Archive for the 'research' Category

Specific bacterial species may initiate, maintain Crohn’s

From the study:

Patients newly diagnosed with pediatric Crohn’s disease had significantly different levels of certain types of bacteria in their intestinal tracts than age-matched controls, according to a paper in the October Journal of Clinical Microbiology. The work may ultimately lead to treatment involving manipulation of the intestinal bacteria.

Here’s the link to an easy to read version. And here’s your link to the actual study report.

Thanks to Ryan Jordan on Facebook. You should get Ryan’s posts on your feed as he’s really on top of research and news on Crohn’s.

Randomized drug trials not so randomized

In this meta study, only about one third of IBD patients reviewed would have been eligible to participate in FDA studies on the efficacy of biological agents (Adalimumab, Certolizumab pegol, Infliximab, Natalizumab, etc.) for IBD.

Most patients with moderate–severe IBD evaluated in an outpatient practice would not qualify for enrollment in a pivotal RCT of biological reagents; this finding raises important questions about their therapeutic efficacy beyond the clinical trial populations.

Here’s your link.

Normal Microbiome defined

I used to hope that gene therapy would be the magic bullet for IBD. Then it was stem cell therapy. Now I’m hanging my hopes on knowledge gained from the Human Microbiome Project. It’s basic tenets align with the research by Doctors Haas, Elaine Gottschall and even my own experience.

One of the first steps in this global collaborative effort was to survey the microbial zoo on enough healthy people to constitute what the “normal” range of organisms are that live in and on us. Hopefully that knowledge will help determine how to help a variety of ailments including IBD.

This first step has been completed and the news has broken all over the place:

The National Human Genome Research Institute.

The Broad Institute.

Indiana University.

Harvard School of Public Health.

Be sure to see their map of the diversity in the human microbiome.

University of North Carolina Charlotte.

The Forsyth Institute.

Lawrence Berkeley National Laboratory.

The Public Library of Science.

See the link at the bottom of the article for their Human Microbiome Project Collection.

Washington University in St. Louis.

Hygiene hypothesis gets a shot in the arm.

hy-poth-e-sis : \hī-ˈpä-thə-səs\ (noun)

  1. A supposition or proposed explanation made on the basis of limited evidence as a starting point for further investigation.

If you follow research for Crohn’s disease or other auto-immune problems you eventually run into the idea of the  “hygiene hypothesis”. The basic concept is that when people are exposed to dirt, germs, allergens, microbes, and other unhygienic conditions early in their lives they are less likely to develop auto-immune problems like asthma, allergies and even Crohn’s disease. I believe the correlation between the two has been accepted as fact, but until the study linked below, I’ve not seen evidence of possible causation.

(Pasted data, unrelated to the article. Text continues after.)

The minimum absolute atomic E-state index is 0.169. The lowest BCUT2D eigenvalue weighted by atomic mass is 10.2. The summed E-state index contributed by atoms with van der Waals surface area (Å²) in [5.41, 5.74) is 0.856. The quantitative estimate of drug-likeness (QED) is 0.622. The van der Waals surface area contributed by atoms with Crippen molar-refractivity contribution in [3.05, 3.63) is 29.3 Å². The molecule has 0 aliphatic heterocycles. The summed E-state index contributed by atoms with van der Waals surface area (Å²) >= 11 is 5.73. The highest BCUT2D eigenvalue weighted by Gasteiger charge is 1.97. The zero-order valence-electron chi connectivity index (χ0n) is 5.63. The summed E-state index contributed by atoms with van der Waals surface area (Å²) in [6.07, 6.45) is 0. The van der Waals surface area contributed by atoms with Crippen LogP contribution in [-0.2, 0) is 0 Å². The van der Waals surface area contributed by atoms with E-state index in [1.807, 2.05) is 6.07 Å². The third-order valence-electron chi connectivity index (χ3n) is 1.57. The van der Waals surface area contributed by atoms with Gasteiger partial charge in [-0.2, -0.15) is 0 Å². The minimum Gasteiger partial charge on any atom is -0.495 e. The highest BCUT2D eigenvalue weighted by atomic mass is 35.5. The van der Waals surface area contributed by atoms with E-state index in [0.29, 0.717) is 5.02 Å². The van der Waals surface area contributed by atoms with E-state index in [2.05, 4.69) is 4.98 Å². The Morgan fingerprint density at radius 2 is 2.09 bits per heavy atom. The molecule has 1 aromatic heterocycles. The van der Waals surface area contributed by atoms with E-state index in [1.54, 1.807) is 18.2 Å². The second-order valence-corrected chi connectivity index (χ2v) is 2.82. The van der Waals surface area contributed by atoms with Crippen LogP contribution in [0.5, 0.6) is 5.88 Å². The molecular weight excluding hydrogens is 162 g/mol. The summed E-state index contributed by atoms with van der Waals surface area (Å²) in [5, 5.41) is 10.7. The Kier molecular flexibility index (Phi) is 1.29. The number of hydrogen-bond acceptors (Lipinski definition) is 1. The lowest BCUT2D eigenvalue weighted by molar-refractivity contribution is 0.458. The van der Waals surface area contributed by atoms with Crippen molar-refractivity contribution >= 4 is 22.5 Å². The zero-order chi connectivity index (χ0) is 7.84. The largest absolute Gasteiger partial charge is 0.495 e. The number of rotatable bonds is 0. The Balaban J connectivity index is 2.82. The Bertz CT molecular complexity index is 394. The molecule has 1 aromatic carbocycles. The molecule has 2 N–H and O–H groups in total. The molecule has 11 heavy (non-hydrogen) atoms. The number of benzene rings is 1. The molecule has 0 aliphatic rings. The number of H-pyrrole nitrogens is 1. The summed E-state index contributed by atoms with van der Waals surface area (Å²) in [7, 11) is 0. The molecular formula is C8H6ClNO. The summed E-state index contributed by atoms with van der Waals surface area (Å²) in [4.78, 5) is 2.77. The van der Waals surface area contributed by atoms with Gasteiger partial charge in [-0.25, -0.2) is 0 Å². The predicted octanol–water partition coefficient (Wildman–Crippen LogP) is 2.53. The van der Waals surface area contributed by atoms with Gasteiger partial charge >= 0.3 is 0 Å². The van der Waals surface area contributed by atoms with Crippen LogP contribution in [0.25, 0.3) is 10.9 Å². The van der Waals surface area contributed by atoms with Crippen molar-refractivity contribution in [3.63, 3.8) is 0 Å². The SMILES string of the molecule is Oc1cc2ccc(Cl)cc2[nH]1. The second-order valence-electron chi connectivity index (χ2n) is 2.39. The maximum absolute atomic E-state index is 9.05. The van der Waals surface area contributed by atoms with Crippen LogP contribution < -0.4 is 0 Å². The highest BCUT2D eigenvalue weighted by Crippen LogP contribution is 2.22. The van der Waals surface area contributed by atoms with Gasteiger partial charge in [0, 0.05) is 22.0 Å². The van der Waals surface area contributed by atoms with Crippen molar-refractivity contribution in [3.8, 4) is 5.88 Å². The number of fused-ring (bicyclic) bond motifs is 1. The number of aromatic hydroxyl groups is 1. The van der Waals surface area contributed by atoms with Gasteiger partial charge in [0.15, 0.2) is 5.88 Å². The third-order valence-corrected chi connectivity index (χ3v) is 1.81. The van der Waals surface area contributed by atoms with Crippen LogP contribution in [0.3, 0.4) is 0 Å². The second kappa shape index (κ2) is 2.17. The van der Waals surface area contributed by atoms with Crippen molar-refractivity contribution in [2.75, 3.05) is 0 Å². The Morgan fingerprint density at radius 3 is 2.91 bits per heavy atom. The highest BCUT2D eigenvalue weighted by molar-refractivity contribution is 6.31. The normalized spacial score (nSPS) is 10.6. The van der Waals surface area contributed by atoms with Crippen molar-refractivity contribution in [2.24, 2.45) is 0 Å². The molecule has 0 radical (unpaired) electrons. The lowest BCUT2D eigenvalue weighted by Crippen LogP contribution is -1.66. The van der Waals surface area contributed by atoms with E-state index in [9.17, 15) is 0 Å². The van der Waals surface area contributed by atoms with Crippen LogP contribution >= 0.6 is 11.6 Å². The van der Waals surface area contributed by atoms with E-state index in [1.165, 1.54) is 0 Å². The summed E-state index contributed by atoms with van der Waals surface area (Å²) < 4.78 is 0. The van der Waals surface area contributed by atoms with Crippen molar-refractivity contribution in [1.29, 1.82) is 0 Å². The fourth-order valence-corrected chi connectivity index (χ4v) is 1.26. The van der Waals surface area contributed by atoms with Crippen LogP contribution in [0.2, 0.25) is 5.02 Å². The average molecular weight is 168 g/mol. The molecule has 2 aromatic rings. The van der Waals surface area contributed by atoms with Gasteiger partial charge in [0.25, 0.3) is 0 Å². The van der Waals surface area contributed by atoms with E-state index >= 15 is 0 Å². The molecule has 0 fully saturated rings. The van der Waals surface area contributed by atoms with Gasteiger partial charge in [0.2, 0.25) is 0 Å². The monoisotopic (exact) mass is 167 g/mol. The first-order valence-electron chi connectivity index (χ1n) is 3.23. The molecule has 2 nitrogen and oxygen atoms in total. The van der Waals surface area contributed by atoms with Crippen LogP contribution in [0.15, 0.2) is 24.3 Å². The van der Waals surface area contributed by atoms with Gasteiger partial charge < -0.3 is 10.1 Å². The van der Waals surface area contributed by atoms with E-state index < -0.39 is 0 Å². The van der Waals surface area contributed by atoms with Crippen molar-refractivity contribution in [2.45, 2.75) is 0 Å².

Researchers at Brigham and Women’s Hospital (BWH) have conducted a study that provides evidence supporting the hygiene hypothesis, as well as a potential mechanism by which it might occur.

Here’s your link.

Researchers discover novel therapy for Crohn’s

From the Nutritional Immunology and Molecular Medicine Laboratory at Virginia Tech:

The Nutritional Immunology and Molecular Medicine Laboratory (NIMML) research team at Virginia Tech has discovered important new information on the efficacy of conjugated linoleic acid (CLA) in treating Crohn’s disease, a form of inflammatory bowel disease (IBD). CLA is a naturally occurring acid found in meat and dairy products known for its anti-cancer and immune modulatory properties.

Here’s your link.

UMass study supports IBD-AID diet for treatment of IBD

I’m late to the party with this, but I just found it on the SCD group on facebook via Ryan Jordan.

Pilot Testing a Novel Treatment for Inflammatory Bowel Disease

Study Objective: To assess the efficacy and feasibility of the Anti-Inflammatory Diet (IBD-AID) intervention for the treatment of IBD.

Conclusion: This case series indicates the potential for the IBD-AID to be used as an adjunctive or alternative therapy for the treatment of IBD.

The study is small and not double-blind so I don’t suppose your average GI may give it much creedence,  but the study also concluded that “Notably, 9 out of 11 patients were able to be managed without anti-TNF therapy, and 100% of the patients had their symptoms reduced.”

Woo hoo, go food!

Link to report. See the download button on that page for more detailed info.

IBD Standards of Care

The concept of “Standard of Care” is a bit subjective. See this wikipedia entry for more, but the basic idea is that the standard of care is what any competent physician would do for that particular patient in that particular situation. This can vary somewhat with local practices. The American College of Gastroenterolgy provides clinical guidelines that GI’s can use along with their clinical experience and professional judgment to determine the course of treatment for your IBD. The ACG publishes these guidelines as a list on their website. You can find the list of guidelines here. Scroll down for the Crohn’s and colitis entries.

Of course other nations have their own professional associations:

Here is a guideline published by GUT, an International Journal of Gastroenterolgy and Hepatology in 2004.

Perhaps these published guidelines will be helpful when you are trying to understand the advice of your physician.


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